On November 12, 2021, at 12:00 pm, the Center for International Development (CID) held a virtual Speaker Series featuring Seema Jayachandran, Economist and Professor of Economics at Northwestern University. She presented the effects of social networks in empowering women in developing countries. 

Female labor force participation tends to follow a U-shape with economic development. Women would extensively participate in farm production in the early stage of economic development where countries primarily rely on agriculture. As countries industrialize, women’s labor participation declines due to the combination of productivity growth and the affordability of playing to the social stigma attached to women working. Then, participation would increase again as countries shift toward the service industry; higher education and increased wage for less physically intensive jobs reduce stigma and encourage more women to join the workforce. 

While the curve explains the general pattern across countries, Jayachandran points to high variability in employment rates across the countries that cannot be explained by income level alone. One explanation is the geographic concentration of low female employment in countries where social norms act as barriers to women’s participation in the workforce.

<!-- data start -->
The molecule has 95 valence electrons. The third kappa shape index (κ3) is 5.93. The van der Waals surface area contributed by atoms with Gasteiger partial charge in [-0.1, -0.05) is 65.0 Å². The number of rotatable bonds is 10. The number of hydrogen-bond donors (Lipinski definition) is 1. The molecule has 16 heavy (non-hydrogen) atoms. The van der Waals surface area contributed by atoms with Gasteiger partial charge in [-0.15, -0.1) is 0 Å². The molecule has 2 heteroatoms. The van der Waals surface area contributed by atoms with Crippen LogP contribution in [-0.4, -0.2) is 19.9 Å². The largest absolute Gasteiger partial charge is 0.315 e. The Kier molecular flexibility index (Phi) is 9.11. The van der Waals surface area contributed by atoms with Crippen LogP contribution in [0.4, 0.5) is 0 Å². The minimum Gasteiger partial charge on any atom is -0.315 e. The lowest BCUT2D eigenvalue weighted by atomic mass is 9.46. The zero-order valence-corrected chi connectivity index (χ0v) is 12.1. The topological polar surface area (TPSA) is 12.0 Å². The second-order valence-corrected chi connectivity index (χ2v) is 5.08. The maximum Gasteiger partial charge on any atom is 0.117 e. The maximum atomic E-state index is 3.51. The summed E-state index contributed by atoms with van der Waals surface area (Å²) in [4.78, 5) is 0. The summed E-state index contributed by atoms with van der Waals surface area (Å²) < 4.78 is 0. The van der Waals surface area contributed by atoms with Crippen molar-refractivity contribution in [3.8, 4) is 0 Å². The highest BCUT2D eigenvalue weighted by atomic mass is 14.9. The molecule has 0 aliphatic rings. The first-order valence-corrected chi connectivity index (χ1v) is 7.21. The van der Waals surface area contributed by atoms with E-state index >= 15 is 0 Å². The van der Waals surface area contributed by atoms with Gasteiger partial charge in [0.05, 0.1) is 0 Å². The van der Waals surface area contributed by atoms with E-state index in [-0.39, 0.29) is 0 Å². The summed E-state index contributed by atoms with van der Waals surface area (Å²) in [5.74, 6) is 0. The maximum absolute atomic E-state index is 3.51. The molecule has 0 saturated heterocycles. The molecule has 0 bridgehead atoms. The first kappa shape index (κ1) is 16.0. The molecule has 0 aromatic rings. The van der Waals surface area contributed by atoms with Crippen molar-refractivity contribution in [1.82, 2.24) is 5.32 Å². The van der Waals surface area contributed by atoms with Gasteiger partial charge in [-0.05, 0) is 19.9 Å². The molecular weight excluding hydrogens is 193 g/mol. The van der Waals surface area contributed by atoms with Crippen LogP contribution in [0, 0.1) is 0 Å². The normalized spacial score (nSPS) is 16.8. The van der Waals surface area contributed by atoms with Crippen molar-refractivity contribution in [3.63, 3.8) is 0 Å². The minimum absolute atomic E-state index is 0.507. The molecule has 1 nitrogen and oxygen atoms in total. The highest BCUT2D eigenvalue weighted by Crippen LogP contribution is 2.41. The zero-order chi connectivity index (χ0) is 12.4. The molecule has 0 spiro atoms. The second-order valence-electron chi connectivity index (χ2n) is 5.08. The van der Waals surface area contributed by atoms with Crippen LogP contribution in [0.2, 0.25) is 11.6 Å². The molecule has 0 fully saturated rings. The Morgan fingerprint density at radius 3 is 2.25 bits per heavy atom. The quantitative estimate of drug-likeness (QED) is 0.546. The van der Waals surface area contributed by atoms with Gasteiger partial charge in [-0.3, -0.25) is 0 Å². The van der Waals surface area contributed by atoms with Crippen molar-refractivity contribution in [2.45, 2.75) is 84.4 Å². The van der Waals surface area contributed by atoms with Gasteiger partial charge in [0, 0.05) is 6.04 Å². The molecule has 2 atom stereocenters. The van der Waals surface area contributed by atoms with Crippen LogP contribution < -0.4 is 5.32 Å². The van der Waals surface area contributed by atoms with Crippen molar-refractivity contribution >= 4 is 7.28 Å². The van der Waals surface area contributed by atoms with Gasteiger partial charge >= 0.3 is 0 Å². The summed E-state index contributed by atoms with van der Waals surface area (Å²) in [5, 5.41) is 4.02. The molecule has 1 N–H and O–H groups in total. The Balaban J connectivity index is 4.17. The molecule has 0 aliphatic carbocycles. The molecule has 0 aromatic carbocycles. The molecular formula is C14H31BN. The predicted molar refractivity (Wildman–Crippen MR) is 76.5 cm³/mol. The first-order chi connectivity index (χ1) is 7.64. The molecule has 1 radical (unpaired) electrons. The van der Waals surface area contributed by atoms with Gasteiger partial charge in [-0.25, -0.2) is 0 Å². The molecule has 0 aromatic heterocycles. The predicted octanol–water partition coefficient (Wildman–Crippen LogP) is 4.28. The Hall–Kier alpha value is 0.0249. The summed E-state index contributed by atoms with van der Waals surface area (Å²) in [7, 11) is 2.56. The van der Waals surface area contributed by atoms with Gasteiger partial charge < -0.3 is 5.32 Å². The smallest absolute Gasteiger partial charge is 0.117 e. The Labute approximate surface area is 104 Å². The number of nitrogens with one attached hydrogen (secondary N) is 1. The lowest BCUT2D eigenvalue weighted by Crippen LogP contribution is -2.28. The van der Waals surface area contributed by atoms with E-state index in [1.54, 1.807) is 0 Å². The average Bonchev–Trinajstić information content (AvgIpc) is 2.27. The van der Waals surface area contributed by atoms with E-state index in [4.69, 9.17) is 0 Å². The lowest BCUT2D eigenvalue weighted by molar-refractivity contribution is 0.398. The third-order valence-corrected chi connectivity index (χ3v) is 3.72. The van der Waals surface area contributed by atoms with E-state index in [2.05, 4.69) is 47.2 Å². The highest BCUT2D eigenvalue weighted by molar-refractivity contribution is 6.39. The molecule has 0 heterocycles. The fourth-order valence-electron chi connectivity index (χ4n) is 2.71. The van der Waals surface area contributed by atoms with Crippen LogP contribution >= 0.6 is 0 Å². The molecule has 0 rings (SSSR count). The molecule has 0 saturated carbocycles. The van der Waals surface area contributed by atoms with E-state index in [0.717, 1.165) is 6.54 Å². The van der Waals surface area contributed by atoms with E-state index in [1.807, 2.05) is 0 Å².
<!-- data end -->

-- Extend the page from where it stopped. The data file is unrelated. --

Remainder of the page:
Jayachandran conducts randomized control trials (RCTs) in India to examine how interventions may counteract norms. One research studied the effect of peer-network on women’s likelihood of taking out loans. The research compared a treatment group where women were allowed to bring a friend to a business training offered by a microfinance organization to two control groups: 1) those who attended alone or 2) those who did not attend the training. The result showed a significant increase in loan applications and a stronger self-identification as businesswomen among the treatment groups. Another research looked at the effects of classroom discussion on gender equality among middle and high school students in India. Initially, two-thirds of boys and half of girls held regressive attitudes towards gender. The finding shows that the educational intervention led to 16% of regressive attitudes converting to support equality, and the effect size remained at a similar level when re-assessed two years later. Her research exemplifies the types of policy interventions that can be used to counteract negative social norms and promote gender equality in developing countries. 

The Center for International Development Speaker Series continues on December 3rd at 12:00 pm featuring Sharmi Surianarain, the Chief Impact Officer of Harambee Youth Employment Accelerator. Harambee is a not-for-profit social enterprise building African solutions for the global challenge of youth unemployment in South Africa. Register here to attend.


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